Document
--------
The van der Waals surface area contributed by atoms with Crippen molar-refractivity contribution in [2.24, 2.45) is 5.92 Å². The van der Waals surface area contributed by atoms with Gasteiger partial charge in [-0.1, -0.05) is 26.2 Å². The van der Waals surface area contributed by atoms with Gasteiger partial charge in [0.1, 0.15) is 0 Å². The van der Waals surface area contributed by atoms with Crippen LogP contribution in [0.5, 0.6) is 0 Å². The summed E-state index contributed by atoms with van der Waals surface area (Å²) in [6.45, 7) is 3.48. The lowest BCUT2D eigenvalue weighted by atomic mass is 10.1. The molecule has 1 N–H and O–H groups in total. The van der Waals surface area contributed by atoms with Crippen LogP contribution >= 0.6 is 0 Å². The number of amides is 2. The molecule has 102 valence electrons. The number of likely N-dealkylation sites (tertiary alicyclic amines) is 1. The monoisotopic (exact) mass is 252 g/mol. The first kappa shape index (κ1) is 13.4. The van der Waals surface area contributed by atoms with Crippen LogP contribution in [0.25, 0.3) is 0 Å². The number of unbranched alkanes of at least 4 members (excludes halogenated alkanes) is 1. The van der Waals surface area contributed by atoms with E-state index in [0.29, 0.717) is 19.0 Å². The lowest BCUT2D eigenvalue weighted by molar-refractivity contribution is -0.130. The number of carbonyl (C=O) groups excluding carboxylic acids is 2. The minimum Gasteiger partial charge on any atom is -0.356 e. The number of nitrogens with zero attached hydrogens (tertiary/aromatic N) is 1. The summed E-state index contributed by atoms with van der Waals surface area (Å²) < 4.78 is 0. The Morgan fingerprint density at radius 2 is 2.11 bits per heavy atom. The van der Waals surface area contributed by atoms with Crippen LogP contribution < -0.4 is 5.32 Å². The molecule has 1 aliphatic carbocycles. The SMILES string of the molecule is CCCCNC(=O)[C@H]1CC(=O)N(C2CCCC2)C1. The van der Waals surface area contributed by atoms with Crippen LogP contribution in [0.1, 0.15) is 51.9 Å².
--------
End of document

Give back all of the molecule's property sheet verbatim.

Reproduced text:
The van der Waals surface area contributed by atoms with Crippen molar-refractivity contribution in [2.24, 2.45) is 5.92 Å². The van der Waals surface area contributed by atoms with Gasteiger partial charge in [-0.1, -0.05) is 26.2 Å². The van der Waals surface area contributed by atoms with Gasteiger partial charge in [0.1, 0.15) is 0 Å². The van der Waals surface area contributed by atoms with Crippen LogP contribution in [0.5, 0.6) is 0 Å². The summed E-state index contributed by atoms with van der Waals surface area (Å²) in [6.45, 7) is 3.48. The lowest BCUT2D eigenvalue weighted by atomic mass is 10.1. The molecule has 1 N–H and O–H groups in total. The van der Waals surface area contributed by atoms with Crippen LogP contribution >= 0.6 is 0 Å². The number of amides is 2. The molecule has 102 valence electrons. The number of likely N-dealkylation sites (tertiary alicyclic amines) is 1. The monoisotopic (exact) mass is 252 g/mol. The first kappa shape index (κ1) is 13.4. The van der Waals surface area contributed by atoms with Crippen LogP contribution in [0.25, 0.3) is 0 Å². The number of unbranched alkanes of at least 4 members (excludes halogenated alkanes) is 1. The van der Waals surface area contributed by atoms with E-state index in [0.29, 0.717) is 19.0 Å². The lowest BCUT2D eigenvalue weighted by molar-refractivity contribution is -0.130. The number of carbonyl (C=O) groups excluding carboxylic acids is 2. The minimum Gasteiger partial charge on any atom is -0.356 e. The number of nitrogens with zero attached hydrogens (tertiary/aromatic N) is 1. The summed E-state index contributed by atoms with van der Waals surface area (Å²) < 4.78 is 0. The Morgan fingerprint density at radius 2 is 2.11 bits per heavy atom. The van der Waals surface area contributed by atoms with Crippen LogP contribution < -0.4 is 5.32 Å². The molecule has 1 aliphatic carbocycles. The SMILES string of the molecule is CCCCNC(=O)[C@H]1CC(=O)N(C2CCCC2)C1. The van der Waals surface area contributed by atoms with Crippen LogP contribution in [0.1, 0.15) is 51.9 Å².